Having a teenager in your home is not unlike a war of attrition. It can feel like a constant battle wherein you need to fight for every single inch - and if you give an inch it can suddenly turn into a mile. Similarly, dealing with a teen can be explosive and volatile, and hurt much more than you’d expect. Good parents understand this, and also understand that it’s critical to pick your battles. Fighting about everything all day, all the time, is definitely a trap into which you can fall as parents of teens. But it will create hard feelings and a lack of love and trust in your relationship - ultimately giving you the opposite of the results you want.
Instead, parents should pick their battles carefully and let some things go. Here’s the difficult thing, though: what if something you choose not to fight becomes an issue? Social media and screen time tends to be a battle that parents decide not to fight. For one, it’s such a constant issue that if you choose to fight it can become a daily, even hourly occurrence. For another, it’s something that your teen feels VERY STRONGLY about, so the battle will get ugly and fast. Finally, it’s just not that big of a deal right? If you’re one of the parents who has chosen not to fight or get involved in their teen’s online time, you’re definitely not alone. But you also might be digging a pit too deep to escape.
Teens love social media, the internet, and screens in general. Many teens would spend all of their waking hours plugged in if they could. And that’s the problem! At first you may decide to just let them escape into their own little world online - only to find that within a few months they are online constantly and possibly getting involved in some serious danger. Too much time online can lead teens to become more comfortable with behaviors like cyberbullying, sexting, pornography, underperforming in school, and other issues. If those behaviors are already occurring, you may need to take another step to get professional help. Do you know what your teen is doing online? The more time they’re spending the more likely it is to be harmful to their character. Teen boys who get into trouble online eventually get in trouble in real life, and may need more assistance and intervention at a therapeutic boarding school.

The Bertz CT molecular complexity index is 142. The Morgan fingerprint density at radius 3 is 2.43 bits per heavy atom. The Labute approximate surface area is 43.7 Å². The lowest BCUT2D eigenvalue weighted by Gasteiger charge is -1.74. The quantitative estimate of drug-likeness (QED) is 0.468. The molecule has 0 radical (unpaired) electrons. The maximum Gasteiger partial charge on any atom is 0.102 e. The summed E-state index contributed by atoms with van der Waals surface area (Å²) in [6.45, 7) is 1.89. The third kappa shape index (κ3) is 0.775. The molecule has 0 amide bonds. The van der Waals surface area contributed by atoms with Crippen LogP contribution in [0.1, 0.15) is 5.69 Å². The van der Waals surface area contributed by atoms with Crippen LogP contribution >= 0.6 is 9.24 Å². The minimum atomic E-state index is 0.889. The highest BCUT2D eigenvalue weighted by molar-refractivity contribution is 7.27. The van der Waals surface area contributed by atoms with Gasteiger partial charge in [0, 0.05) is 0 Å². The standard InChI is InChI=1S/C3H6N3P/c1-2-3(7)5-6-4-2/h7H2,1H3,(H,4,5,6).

Talking To Your Teen About How Much Time They're Spending Online
The first thing to do is to actually monitor their usage to figure out just how much time they actually are spending online. Watch their use of phones, ipads, computers, data, and other factors for a few days or a week. They may be surprised to learn how much time it actually adds up to be. Also do a full assessment of their grades and other responsibilities to see if focus needs to be turned elsewhere.
Once you have a full and accurate grasp of the situation, talk to your teen. Share your concerns and ask them what they’re doing online and why. Come to an agreement about appropriate use of social media and online time. Maybe they will leave their phone in the kitchen instead of taking in their room overnight, or they can have unlimited time after homework is done and grades are acceptable. It’s a much more effective solution if you can do it together.